If you are the first person to order that boar for that day you will pay full price.
Anyone else who orders that boar for that day will also pay full price, up to a certain time of day. That specific time will be on their website.
After that time, at Lean Value it is 10 a.m. but check to be sure, any semen collected that has more doses yet to be sold is called Overrun.
The Overrun is less costly than the full price semen, but it’s a limited supply. Once those doses are sold, that’s all of the semen from that boar available for the day.
Here’s an example: the boar we used was Naughty Boy. If we would have selected him specifically, the doses of semen would have cost us $200 each, so $400 per pig.
How hard is it to A.I. a pig?
It’s not hard, at all. True, since we just bred the two pigs this week, we won’t know for a few weeks if it was successful or not.
I have high hopes and it seemed to go well.
Edit: we got two nice litters out of the Naughty Boy semen (first doses we ordered) and one small but beautiful litter from the Fat Albert semen.
The Fat Albert piglets are my favorite! They are more of an old style Berkshire, love these guys. And they have wonderful attitudes!
Update summer 2021: I now have a Fat Albert sow that I bred to Sneaky Pete, so far I really like the piglets.
They are more of an older style pig, not show pig like at all, and this is more of what I want my pigs to look like. I am just getting started with this line of pigs, so no results yet. They will be breeding age in mid 2022, so we’ll see then!
Sow A.I. went well for us
What happened for us? The gilt took quite a bit longer than the sow to inseminate.
Breeding the sow was faster
The sow drew in the semen really quite fast the first time, it was super fast and she was rock solid as far as standing still.
The second time she was more of a mover, still definitely standing, just not like a statue this time, so it took longer.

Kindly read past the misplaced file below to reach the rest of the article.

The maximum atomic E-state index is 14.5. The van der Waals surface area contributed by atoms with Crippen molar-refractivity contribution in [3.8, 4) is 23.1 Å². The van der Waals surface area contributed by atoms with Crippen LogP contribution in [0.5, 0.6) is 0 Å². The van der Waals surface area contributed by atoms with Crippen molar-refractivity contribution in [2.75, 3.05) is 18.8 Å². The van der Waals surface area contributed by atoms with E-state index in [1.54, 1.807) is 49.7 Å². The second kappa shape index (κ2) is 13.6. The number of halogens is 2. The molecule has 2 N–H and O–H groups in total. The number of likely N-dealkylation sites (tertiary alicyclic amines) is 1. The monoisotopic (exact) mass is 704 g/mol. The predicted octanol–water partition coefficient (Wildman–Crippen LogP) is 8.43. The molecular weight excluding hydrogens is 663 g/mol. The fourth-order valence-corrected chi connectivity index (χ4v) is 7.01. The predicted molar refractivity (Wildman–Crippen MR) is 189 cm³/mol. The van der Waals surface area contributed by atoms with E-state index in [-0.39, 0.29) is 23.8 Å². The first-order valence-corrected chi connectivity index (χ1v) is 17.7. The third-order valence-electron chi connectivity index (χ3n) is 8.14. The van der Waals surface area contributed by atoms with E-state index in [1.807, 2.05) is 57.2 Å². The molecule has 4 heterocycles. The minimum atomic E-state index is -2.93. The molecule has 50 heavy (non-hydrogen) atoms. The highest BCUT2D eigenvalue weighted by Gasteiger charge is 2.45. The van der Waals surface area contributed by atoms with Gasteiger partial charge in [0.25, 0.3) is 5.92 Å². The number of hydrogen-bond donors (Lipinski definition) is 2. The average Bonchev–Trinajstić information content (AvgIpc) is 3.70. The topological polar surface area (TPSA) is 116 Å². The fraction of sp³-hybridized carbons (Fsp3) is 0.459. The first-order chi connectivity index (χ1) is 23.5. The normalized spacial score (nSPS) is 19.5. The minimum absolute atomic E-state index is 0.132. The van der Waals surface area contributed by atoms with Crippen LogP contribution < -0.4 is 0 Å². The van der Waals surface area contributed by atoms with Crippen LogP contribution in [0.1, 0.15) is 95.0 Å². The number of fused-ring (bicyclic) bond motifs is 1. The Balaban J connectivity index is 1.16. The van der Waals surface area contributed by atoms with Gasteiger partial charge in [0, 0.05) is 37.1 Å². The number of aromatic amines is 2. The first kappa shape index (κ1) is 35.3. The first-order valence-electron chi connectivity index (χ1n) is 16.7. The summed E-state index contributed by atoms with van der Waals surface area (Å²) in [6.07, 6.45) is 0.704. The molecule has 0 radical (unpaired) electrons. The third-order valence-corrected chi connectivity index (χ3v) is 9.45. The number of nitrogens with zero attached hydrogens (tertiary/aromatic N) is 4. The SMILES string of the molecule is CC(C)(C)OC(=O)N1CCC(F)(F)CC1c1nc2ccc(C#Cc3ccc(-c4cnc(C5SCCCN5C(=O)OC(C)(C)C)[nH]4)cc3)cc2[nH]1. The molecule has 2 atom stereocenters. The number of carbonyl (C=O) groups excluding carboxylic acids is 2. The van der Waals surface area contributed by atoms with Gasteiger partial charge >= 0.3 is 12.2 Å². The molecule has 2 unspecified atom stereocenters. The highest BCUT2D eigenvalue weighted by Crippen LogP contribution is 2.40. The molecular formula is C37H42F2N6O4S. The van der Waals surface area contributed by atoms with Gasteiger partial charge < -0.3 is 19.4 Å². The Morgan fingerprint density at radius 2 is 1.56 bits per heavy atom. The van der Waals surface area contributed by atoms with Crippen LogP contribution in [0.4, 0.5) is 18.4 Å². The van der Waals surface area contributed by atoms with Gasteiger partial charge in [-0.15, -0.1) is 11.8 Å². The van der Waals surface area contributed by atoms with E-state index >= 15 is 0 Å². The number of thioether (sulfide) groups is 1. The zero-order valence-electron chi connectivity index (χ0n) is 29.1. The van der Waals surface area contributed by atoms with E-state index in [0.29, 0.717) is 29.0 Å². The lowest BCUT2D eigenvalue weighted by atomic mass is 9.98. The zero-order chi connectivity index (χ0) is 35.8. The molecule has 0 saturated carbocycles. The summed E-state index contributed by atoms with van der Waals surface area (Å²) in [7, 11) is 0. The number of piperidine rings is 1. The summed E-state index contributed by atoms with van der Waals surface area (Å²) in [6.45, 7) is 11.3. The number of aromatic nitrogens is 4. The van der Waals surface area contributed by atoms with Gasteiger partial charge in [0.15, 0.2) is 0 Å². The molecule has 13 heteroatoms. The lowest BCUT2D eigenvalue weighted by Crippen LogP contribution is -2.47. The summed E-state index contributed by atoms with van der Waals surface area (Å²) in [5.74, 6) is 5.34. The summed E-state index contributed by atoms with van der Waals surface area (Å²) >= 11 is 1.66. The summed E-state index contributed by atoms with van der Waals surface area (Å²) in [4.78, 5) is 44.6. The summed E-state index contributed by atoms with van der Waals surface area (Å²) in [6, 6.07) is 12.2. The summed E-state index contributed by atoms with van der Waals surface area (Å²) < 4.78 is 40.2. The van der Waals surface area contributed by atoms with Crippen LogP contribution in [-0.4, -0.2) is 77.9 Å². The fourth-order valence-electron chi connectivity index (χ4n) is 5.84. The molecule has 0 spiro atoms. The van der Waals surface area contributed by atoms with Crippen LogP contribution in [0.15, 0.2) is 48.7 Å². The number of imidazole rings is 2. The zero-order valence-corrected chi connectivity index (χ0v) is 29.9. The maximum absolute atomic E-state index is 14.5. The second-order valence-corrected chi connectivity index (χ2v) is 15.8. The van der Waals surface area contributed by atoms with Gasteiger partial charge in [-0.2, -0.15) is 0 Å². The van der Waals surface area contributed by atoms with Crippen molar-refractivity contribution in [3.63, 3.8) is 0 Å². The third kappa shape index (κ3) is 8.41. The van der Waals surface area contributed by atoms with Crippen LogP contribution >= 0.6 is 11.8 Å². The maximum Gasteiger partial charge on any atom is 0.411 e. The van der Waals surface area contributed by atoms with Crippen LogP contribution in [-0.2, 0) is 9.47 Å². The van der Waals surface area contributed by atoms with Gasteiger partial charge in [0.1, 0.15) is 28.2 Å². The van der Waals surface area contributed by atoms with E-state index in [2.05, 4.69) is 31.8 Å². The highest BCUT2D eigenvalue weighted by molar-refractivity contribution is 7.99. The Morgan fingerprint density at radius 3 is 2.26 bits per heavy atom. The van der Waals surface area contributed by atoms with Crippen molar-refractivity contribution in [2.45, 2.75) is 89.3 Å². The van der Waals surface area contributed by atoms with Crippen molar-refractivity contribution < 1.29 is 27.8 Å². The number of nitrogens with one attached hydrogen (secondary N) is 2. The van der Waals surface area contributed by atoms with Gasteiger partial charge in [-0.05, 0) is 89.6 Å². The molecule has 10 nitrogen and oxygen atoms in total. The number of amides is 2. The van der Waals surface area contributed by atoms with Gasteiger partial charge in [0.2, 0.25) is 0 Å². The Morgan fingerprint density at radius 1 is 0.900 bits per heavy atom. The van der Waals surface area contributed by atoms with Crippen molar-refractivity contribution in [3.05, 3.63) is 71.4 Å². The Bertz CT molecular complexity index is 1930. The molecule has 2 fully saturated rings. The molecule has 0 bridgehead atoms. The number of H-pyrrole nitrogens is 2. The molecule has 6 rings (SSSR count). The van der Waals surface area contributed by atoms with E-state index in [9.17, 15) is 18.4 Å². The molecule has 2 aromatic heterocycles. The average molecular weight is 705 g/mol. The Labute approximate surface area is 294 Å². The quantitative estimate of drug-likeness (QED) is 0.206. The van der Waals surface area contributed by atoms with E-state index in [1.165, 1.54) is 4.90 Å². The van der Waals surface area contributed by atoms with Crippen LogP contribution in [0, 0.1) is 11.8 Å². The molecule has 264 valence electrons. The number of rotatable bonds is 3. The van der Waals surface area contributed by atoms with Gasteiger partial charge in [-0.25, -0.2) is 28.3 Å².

And for full disclosure, the second breeding of the sow I did.
That was my first time doing A.I. It seemed to work fine, but it was not as smooth as the first dose.
Breeding the gilt took more time
The gilt seemed to take a while, both times. She was definitely standing, she just would relocate a bit then stand again.
Some animals stand like a statue during insemination. Others stand, take a step or two, then stand again.Swine Artificial Insemination 4: The Insemination Process
Dennis Worwood, USU Extension Educator, Emery County
Also, when we were reading up on pig insemination, I found multiple references to gilts taking longer to bred than sows.
At the time, it seemed like we were doing something wrong, but now I realize we just lacking experience.
A.I. works by the sow pulling in the semen
Your sow or gilt is an active participant in the A.I. process.
Her body draws in the semen, since she is in standing heat, or she will leak it all back out.
You don’t need to worry about “making her” take in the semen.
Boar semen and supplies are available online
There are more choices of boar studs than you would think! I had no idea A.I. in pigs was so common, until we started looking into this for ourselves.
As I mentioned before, we chose to use Lean Value Sires.
I have also watched numerous videos of small farmers using semen they bought from Shaffer’s Gold Rush.
Here are some of the boar studs I found while looking around for our needs. I have only ordered from Lean Value so far.
The list is in alphabetical order.
Where ever you order the semen from will also have the supplies you need, mainly the catheters and the lubricant.
You have a choice of which breeding catheter to choose
You’ll have some choices when it comes to the catheter you use. Catheters come in a few different shapes, each preferred for a reason.
Do some poking around the internet and see what you think will work best for you.
We went with the blue bulb or foam ended catheter type. So far they are easy to use.
I must admit, most of the videos we saw from individual hog raisers showed them using screw end style.
So what made us pick the blue foam ones? NC State Extension has a great series of videos on pig A.I.
They mentioned that the foam type are the easiest to use, so that’s what we chose.
Great informational videos to check out
If you haven’t looked at any of the NC State videos you should. They have several.
The videos are made with a layman, not a vet, in mind so they are easy to understand and not full of scientific terms. Click here to go to their video on how to A. I. a pig.
Pick the boar that best suits your sow